The field experiment consisted of 5 treatments. The topsoil with no amendment (control), topsoil with recommended TSP fertilizer, and ash mixed with topsoil at rates equivalent to 0.5, 1.0, and 2.0 times the amount of P added with TSP fertilizer. Screened soil and ash were blended at these rates on a weight basis. Soil/ash blends where placed in 10' x10' plots which were approximately 10" deep and were arranged in 3 randomized complete blocks. Plots were staked and separated by silt fence. Volume of soil needed to fill one plot was placed in a soil shredder along with the needed weight of ash to achieve the desired mix ratio. Soil and ash were thoroughly mixed in the shredder, fed into a dump truck, and dumped in the appropriate field plot. Mixed soil was evenly spread over the plot using hand shovels and rakes. The TSP fertilizer (3.3 lb/plot) and muriate of potash (KCl) fertilizer (0.5 lb/plot) was spread on the surface of TSP treatment plots and mixed into the soil using hand shovels and rakes. All plots received surface application of urea (0.5 lb/plot) and ground agricultural limestone (6.3 lb/plot). These materials were incorporated by hand using shovels and rakes. The entire plot area was broadcast seeded with 5.5 lb of perennial ryegrass seed (Lolium perenne, L.) followed by a light raking and mulched with clean wheat straw. The plots were watered as needed to maintain growth of ryegrass.

Following a six week establishment period, the ryegrass was mowed approximately once per week until fall growth ended. Plots were again mowed once each week when growth resumed in the spring of 2003. On alternate mowing dates the ryegrass growth on each plot was sampled for yield determination and tissue analysis. Sampling dates in Fall 2002 were 9/24, 10/10, 10/24 and 11/8; and in Spring 2003 were 5/2, 5/16, 5/30, 6/13, and 7/2. Sampling was done using a modified rear discharge bagging mower that blew grass clippings into mesh filter bags. Plot boundaries were first mowed and samples for yield measurement and tissue analysis were collected by mowing a single pass across each plot. Length and width of the sampled area was measured. Clippings were dried for 48 hours at 65ÂșC and weighed. Two 10 g composite samples for each plot, representing fall 2002 and spring 2003 samples, were made by mixing tissue material from each harvest in ratios based on contribution of each cutting to total yield. Composite tissue samples were analyzed at the Penn State University Ag Analytical Services Lab for N, P, K, Ca, Mg, Al, Mn, Fe, B, Cd, Co, Cu, Mo, Na, Ni, Pb, and Zn. Spring 2003 composite samples were also analyzed for As, Se, and Hg.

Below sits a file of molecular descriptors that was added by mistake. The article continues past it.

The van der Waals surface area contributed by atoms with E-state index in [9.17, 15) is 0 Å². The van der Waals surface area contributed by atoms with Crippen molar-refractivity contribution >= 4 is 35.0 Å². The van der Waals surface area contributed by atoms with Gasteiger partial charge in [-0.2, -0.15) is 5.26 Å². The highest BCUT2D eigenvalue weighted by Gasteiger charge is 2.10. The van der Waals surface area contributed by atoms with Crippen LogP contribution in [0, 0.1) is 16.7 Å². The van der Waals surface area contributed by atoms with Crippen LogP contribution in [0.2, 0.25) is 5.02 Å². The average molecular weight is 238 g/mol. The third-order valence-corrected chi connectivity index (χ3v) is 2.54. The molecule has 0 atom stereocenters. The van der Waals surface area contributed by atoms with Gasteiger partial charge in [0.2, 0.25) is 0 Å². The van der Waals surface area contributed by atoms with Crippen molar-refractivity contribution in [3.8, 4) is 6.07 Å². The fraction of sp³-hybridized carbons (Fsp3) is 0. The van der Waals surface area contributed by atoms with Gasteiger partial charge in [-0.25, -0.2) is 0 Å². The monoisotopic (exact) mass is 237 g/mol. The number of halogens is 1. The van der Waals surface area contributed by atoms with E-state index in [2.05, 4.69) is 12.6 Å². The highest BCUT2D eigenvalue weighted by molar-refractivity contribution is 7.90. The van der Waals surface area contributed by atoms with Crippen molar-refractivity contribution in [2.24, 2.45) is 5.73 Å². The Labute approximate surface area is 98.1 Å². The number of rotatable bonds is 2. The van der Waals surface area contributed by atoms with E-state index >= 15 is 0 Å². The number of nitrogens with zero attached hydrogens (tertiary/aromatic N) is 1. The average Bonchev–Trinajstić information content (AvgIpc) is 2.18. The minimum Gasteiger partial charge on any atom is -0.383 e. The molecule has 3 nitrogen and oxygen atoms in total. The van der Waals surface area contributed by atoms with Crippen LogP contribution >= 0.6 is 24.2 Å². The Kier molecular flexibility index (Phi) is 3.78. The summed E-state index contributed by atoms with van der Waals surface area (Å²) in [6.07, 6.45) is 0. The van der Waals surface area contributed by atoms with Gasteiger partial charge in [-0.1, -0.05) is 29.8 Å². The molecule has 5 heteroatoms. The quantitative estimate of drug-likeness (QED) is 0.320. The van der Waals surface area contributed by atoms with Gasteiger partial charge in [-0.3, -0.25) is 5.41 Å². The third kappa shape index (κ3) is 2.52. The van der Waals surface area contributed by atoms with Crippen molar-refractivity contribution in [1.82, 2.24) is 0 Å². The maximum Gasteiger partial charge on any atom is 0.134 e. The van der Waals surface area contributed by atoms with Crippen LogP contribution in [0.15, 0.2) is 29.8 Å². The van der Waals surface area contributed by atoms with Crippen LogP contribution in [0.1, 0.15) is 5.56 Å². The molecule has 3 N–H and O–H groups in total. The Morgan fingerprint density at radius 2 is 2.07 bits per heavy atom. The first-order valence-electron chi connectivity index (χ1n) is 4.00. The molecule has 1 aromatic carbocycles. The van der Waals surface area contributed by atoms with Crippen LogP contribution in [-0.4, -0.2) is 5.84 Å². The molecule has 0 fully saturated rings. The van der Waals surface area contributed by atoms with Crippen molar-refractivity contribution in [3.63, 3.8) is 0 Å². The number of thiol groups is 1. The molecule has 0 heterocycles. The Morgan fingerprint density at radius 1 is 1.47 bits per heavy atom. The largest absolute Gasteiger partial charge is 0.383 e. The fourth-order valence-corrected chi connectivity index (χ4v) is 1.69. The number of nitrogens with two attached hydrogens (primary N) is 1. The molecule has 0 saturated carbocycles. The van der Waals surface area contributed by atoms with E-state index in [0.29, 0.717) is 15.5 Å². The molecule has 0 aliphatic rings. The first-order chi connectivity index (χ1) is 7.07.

During the fall of 2002 and spring/summer of 2003, grass growth, grass nutrients and trace element content were measured. We conducted soil tests to determine soil test P response and total trace element concentrations.